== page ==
That was news to the archdiocese.
Spokesman Mark Haas said the archdiocese has no record of O’Grady and had authorized no one to make an endorsement. He also noted that “archdiocese” was misspelled on the Colorado Rising website.
Colorado Rising removed the endorsement Wednesday morning after being notified by Colorado Politics.
The organization allows organizations and individuals to submit endorsements online. The archdiocese endorsement was submitted by Cathy O’Grady, who indicated she had authority to do so.
Colorado Rising leaders said they didn’t know O’Grady and provided her contact information. O’Grady said she got confused by the online form and meant to only offer her personal endorsement, not that of the archdiocese.
The Colorado Oil and Gas Association questioned to Colorado Politics whether the endorsement as credible Tuesday evening but wasn’t sure.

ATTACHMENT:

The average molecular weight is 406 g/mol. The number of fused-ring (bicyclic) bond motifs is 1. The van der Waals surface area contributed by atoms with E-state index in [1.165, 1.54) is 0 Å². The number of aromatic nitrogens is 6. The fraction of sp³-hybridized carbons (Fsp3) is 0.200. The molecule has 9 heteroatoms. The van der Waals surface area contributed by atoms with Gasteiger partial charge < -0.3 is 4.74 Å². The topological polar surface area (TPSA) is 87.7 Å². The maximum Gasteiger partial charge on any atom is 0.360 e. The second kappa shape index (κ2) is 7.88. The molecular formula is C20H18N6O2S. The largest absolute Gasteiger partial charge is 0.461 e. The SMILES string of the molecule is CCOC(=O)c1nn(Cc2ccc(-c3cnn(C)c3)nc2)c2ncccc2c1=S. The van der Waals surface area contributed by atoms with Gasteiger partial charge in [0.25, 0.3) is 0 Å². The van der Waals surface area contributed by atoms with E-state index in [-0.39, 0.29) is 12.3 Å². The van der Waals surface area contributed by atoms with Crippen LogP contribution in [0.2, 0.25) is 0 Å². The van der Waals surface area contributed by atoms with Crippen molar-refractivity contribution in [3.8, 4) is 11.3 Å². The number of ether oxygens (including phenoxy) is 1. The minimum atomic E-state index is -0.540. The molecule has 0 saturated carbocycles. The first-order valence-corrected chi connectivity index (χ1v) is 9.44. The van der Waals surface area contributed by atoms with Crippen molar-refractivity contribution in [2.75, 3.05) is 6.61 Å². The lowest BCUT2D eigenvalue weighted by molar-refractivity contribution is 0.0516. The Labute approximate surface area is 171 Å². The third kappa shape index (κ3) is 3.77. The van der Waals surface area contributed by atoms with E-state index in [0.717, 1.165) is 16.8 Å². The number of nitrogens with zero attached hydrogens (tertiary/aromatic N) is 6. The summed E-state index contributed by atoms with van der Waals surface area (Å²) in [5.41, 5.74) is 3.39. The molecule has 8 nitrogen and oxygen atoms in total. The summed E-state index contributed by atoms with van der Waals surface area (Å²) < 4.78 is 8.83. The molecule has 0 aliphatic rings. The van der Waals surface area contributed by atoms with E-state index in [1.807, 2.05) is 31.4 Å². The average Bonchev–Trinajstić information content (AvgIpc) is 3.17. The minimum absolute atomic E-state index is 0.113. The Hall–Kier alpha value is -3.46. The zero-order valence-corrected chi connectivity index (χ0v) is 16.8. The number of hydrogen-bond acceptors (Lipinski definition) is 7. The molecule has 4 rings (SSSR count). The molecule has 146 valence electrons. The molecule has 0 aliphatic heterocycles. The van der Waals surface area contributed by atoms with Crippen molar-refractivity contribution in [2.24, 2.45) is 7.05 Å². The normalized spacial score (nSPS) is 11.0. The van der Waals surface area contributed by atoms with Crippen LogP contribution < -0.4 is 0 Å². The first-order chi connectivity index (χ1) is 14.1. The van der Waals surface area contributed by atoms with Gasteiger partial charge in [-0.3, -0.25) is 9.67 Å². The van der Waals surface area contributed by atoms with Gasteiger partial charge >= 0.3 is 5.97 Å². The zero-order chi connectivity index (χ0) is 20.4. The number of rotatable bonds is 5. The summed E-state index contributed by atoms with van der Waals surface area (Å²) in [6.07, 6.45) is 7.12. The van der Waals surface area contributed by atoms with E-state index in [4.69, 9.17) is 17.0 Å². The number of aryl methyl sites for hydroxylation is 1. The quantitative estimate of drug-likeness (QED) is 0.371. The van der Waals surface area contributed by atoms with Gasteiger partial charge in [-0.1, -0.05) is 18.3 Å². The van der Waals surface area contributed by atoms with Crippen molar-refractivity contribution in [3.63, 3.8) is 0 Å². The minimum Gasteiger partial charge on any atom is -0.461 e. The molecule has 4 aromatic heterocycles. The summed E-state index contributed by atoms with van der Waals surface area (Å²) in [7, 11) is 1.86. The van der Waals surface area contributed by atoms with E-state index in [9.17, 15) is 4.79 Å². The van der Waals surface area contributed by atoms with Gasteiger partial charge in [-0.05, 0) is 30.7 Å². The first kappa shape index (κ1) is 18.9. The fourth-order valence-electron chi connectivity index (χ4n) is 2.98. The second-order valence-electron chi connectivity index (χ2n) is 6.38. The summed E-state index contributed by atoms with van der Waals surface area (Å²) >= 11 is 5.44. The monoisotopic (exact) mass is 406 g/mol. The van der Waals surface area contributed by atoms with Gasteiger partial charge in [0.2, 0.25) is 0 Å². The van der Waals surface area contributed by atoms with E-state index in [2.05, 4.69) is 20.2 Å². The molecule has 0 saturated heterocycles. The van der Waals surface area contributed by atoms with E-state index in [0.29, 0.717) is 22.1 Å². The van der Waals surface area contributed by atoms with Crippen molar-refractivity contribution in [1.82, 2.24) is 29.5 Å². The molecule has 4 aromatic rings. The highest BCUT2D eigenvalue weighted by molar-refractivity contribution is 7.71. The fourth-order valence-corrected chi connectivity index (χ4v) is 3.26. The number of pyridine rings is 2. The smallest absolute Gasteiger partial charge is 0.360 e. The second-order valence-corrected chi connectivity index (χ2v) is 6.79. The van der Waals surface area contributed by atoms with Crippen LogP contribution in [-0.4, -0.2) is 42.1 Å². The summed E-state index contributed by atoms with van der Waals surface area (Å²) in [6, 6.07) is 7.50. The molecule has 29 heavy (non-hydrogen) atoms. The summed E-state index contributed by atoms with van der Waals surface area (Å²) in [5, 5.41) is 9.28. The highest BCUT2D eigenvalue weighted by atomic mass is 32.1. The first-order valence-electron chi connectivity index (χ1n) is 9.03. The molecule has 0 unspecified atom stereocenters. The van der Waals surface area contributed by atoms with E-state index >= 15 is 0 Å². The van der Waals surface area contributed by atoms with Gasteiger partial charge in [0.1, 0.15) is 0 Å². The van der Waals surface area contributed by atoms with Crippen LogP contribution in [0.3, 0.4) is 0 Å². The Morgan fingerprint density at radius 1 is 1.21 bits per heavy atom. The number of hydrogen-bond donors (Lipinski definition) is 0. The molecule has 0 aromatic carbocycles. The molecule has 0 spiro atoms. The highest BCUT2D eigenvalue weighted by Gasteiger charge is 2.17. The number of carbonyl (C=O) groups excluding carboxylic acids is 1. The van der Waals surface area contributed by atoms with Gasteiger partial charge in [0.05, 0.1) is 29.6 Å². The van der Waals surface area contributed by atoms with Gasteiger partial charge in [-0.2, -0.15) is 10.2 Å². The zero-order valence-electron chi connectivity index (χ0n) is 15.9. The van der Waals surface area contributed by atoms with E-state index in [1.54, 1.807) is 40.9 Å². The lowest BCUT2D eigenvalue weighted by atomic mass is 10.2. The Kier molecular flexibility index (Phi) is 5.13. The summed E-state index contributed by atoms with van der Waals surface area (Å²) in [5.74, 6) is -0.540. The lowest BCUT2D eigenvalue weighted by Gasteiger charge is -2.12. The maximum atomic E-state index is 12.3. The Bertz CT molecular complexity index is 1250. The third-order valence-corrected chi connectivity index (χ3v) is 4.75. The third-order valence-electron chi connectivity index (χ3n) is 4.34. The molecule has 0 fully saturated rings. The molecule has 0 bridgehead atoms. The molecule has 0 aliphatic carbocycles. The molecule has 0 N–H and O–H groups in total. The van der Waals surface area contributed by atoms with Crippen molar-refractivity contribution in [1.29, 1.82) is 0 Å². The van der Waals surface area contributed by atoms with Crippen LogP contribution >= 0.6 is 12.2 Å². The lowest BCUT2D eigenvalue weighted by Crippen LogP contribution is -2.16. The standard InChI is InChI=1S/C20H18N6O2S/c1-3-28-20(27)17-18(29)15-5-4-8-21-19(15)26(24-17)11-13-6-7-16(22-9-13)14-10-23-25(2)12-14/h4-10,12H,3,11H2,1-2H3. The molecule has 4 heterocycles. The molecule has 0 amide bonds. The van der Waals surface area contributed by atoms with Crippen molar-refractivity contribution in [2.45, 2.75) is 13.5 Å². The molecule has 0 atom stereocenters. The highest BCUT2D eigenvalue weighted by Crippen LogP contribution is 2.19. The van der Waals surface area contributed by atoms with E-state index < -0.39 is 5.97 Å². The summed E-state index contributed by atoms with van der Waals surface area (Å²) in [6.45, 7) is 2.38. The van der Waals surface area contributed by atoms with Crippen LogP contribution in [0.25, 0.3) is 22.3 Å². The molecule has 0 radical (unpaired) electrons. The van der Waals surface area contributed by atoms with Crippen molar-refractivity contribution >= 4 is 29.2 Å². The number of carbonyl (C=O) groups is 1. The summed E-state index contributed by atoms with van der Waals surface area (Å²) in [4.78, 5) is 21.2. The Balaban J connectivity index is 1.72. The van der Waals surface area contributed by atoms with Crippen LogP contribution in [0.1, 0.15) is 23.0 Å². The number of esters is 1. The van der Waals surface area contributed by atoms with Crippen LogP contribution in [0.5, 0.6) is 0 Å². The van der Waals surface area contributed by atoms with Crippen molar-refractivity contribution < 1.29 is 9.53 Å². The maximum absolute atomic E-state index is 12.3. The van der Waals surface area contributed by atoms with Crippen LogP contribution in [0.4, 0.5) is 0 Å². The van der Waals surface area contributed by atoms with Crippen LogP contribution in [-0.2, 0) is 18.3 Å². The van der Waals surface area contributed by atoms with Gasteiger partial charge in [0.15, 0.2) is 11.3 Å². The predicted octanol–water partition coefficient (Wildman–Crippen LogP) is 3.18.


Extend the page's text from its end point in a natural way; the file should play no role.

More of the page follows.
Asked fo a statement Wednesday, COGA president and CEO Dan Haley said it was the latest in a series of problems Colorado Rising has encountered, including trouble with contractors collecting its ballot petitions.
The anti-industry cause turned in about 170,000 petitions on Aug. 6 to qualify for the November ballot. The Secretary of State’s office has to certify at least 98,492 as valid signatures from registered voters.
“Missing ballots, unpaid workers, found ballots, secret recordings, lawsuits, finger-pointing and now this,” Haley said. “Coloradans can’t trust this group. You don’t have to be a person of faith to know that lying about the Catholic Church is a bad idea.
“To mislead Coloradans into thinking the Catholic Church, one of the largest religious denominations in the state, was supporting this job-killing, private property-grabbing initiative is a new level of dishonesty. You have to wonder how many other fake endorsements they’ve used to try and win over voters when they were out there gathering signatures.”
The archdiocese includes parishes in Denver, Adams, Arapahoe, Boulder, Broomfield, Jefferson, Larimer, Logan and Weld counties.